‘No’ to 305 new homes on edge of Longridge

The proposed development site
The proposed development site

A consortium of local businessmen who banded together in a bid to build more than 300 new homes on the Longridge boundary - on what has become known as the “Grimbaldeston site” - have had their plans thwarted.

Ribble Valley Council has refused the outline application for 305 dwellings, a local neighbourhood centre and associated landscaping/wildlife infrastructure on the land west of Preston Road, Longridge, submitted by the Grimbaldeston Farm Trustees and S and N Forshaw.

Officers state the proposed plans exceed the anticipated level of development embodied within the Ribble Valley Core Strategy in terms of planned residual need for Longridge and as a result, the planned levels of development across the borough.

Any housing oversupply would undermine the borough’s development strategy which, they say, aims to establish a pattern and scale of development in relation to housing numbers to achieve a sustainable pattern of development across the borough for the duration of the period.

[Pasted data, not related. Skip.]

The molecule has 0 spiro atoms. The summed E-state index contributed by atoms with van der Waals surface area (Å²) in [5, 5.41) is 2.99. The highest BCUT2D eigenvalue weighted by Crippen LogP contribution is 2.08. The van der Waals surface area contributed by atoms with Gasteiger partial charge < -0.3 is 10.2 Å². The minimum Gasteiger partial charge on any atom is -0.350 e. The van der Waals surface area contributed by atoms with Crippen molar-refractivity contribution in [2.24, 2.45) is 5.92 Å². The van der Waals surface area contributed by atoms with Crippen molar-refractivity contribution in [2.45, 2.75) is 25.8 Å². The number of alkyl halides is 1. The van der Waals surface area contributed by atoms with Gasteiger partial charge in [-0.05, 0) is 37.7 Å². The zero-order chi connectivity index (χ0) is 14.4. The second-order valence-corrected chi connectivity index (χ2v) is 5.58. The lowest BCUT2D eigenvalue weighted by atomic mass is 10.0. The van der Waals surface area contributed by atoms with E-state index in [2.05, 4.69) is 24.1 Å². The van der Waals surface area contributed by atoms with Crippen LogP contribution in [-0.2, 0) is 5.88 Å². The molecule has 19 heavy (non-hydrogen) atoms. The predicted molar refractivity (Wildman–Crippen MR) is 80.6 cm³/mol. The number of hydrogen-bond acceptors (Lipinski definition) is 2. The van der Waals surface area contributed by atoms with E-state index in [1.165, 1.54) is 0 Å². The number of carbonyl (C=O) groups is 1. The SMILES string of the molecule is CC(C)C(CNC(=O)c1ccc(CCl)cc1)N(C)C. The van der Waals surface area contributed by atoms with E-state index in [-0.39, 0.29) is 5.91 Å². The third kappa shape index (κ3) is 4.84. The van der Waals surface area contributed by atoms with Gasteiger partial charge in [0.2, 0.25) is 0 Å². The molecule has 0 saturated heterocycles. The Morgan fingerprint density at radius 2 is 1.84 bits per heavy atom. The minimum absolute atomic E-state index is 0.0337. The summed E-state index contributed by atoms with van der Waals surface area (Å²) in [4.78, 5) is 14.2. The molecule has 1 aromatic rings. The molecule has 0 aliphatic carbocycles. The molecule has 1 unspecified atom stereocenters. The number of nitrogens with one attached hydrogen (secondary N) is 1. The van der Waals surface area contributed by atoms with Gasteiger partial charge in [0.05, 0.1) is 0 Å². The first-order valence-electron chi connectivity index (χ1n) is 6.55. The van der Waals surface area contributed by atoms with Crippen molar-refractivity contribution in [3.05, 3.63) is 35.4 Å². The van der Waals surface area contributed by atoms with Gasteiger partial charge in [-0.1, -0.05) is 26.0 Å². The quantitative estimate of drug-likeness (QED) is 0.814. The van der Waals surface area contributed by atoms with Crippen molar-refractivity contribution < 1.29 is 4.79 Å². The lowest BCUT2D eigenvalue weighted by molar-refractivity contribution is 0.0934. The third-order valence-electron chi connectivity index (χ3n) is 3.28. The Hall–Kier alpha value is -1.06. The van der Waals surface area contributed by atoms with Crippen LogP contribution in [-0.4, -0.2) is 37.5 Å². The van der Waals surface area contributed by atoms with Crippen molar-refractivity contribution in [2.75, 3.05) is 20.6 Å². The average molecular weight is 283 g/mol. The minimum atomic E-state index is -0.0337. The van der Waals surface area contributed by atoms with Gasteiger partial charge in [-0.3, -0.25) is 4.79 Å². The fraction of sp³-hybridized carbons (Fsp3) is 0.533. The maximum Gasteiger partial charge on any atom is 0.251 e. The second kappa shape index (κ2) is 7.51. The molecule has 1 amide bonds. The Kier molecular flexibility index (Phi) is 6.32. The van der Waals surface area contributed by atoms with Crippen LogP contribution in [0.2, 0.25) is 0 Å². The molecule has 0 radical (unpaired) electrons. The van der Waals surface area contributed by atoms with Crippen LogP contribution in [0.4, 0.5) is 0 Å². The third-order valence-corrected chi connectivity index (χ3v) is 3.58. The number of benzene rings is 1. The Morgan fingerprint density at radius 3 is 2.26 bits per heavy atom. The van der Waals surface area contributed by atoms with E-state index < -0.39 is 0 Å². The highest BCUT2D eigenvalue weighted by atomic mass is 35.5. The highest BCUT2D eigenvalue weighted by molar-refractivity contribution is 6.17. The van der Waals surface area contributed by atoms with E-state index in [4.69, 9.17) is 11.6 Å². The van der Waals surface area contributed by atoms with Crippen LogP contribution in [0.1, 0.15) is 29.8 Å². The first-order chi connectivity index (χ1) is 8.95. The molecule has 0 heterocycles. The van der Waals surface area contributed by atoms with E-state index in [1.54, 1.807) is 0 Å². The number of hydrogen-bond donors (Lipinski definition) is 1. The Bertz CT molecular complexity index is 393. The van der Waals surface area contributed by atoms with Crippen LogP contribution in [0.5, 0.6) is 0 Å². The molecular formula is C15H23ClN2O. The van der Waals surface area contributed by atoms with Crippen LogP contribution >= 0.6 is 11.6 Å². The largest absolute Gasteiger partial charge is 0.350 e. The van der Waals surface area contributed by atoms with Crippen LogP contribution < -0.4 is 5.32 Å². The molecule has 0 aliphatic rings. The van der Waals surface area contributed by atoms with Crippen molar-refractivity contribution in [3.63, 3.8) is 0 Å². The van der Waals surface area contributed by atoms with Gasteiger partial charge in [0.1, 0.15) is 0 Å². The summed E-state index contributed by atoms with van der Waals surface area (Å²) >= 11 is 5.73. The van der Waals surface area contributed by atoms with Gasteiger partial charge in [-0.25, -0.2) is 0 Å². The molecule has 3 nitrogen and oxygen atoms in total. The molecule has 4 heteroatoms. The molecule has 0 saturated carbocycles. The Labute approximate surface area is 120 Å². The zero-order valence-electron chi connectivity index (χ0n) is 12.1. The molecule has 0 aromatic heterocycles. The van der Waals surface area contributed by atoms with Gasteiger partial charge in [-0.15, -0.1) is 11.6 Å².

Officers say the development would result in significant encroachment into the open countryside which would be detrimental to the character and amenities of the area, leading to the creation of new dwellings in the defined open countryside, without sufficient justification.

The council also has concerns over vehicle access and says the plans do not support sustainable transport measures and issues relating to the public transport infrastructure and fail to provide adequate provision for usable cycling and walking connections, successfully integrating the proposed development with Longridge.

“The development would create a harmful precedent for the acceptance of other similar proposals without sufficient justification which would have an adverse impact on the implementation of the Development Strategy, as adopted within the Ribble Valley Core Strategy, contrary to the interests of the proper planning of the area in accordance with core principles and policies of the NPPF,” concludes the officers’ report.

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